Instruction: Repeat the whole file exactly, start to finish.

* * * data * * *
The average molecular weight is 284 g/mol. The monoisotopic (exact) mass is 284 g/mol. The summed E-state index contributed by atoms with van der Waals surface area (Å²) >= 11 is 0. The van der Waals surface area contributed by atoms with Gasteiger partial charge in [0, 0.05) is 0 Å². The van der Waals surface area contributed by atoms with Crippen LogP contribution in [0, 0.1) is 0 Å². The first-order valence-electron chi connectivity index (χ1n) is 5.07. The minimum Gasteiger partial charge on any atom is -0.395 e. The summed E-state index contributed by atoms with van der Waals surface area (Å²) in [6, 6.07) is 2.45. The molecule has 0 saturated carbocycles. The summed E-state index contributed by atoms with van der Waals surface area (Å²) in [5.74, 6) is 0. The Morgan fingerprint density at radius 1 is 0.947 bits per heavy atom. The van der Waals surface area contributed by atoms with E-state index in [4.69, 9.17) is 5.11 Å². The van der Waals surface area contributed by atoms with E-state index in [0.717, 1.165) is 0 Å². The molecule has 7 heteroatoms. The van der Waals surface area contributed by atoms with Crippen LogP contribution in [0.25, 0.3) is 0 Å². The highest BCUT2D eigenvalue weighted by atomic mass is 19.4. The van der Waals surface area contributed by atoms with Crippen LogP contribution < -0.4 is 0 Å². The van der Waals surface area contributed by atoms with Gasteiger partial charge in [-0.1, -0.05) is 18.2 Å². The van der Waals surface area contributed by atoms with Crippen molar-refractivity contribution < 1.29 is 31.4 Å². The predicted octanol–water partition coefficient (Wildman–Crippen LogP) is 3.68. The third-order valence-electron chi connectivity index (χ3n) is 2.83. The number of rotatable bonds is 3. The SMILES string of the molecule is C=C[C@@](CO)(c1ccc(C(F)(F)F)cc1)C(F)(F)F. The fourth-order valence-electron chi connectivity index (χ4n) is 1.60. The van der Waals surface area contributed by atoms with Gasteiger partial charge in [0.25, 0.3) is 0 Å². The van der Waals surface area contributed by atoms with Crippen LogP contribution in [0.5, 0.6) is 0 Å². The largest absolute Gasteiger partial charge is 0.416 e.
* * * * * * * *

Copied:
The average molecular weight is 284 g/mol. The monoisotopic (exact) mass is 284 g/mol. The summed E-state index contributed by atoms with van der Waals surface area (Å²) >= 11 is 0. The van der Waals surface area contributed by atoms with Gasteiger partial charge in [0, 0.05) is 0 Å². The van der Waals surface area contributed by atoms with Crippen LogP contribution in [0, 0.1) is 0 Å². The first-order valence-electron chi connectivity index (χ1n) is 5.07. The minimum Gasteiger partial charge on any atom is -0.395 e. The summed E-state index contributed by atoms with van der Waals surface area (Å²) in [6, 6.07) is 2.45. The molecule has 0 saturated carbocycles. The summed E-state index contributed by atoms with van der Waals surface area (Å²) in [5.74, 6) is 0. The Morgan fingerprint density at radius 1 is 0.947 bits per heavy atom. The van der Waals surface area contributed by atoms with E-state index in [4.69, 9.17) is 5.11 Å². The van der Waals surface area contributed by atoms with E-state index in [0.717, 1.165) is 0 Å². The molecule has 7 heteroatoms. The van der Waals surface area contributed by atoms with Crippen LogP contribution in [0.25, 0.3) is 0 Å². The highest BCUT2D eigenvalue weighted by atomic mass is 19.4. The van der Waals surface area contributed by atoms with Crippen LogP contribution < -0.4 is 0 Å². The van der Waals surface area contributed by atoms with Gasteiger partial charge in [-0.1, -0.05) is 18.2 Å². The van der Waals surface area contributed by atoms with Crippen molar-refractivity contribution < 1.29 is 31.4 Å². The predicted octanol–water partition coefficient (Wildman–Crippen LogP) is 3.68. The third-order valence-electron chi connectivity index (χ3n) is 2.83. The number of rotatable bonds is 3. The SMILES string of the molecule is C=C[C@@](CO)(c1ccc(C(F)(F)F)cc1)C(F)(F)F. The fourth-order valence-electron chi connectivity index (χ4n) is 1.60. The van der Waals surface area contributed by atoms with Gasteiger partial charge in [0.25, 0.3) is 0 Å². The van der Waals surface area contributed by atoms with Crippen LogP contribution in [0.5, 0.6) is 0 Å². The largest absolute Gasteiger partial charge is 0.416 e.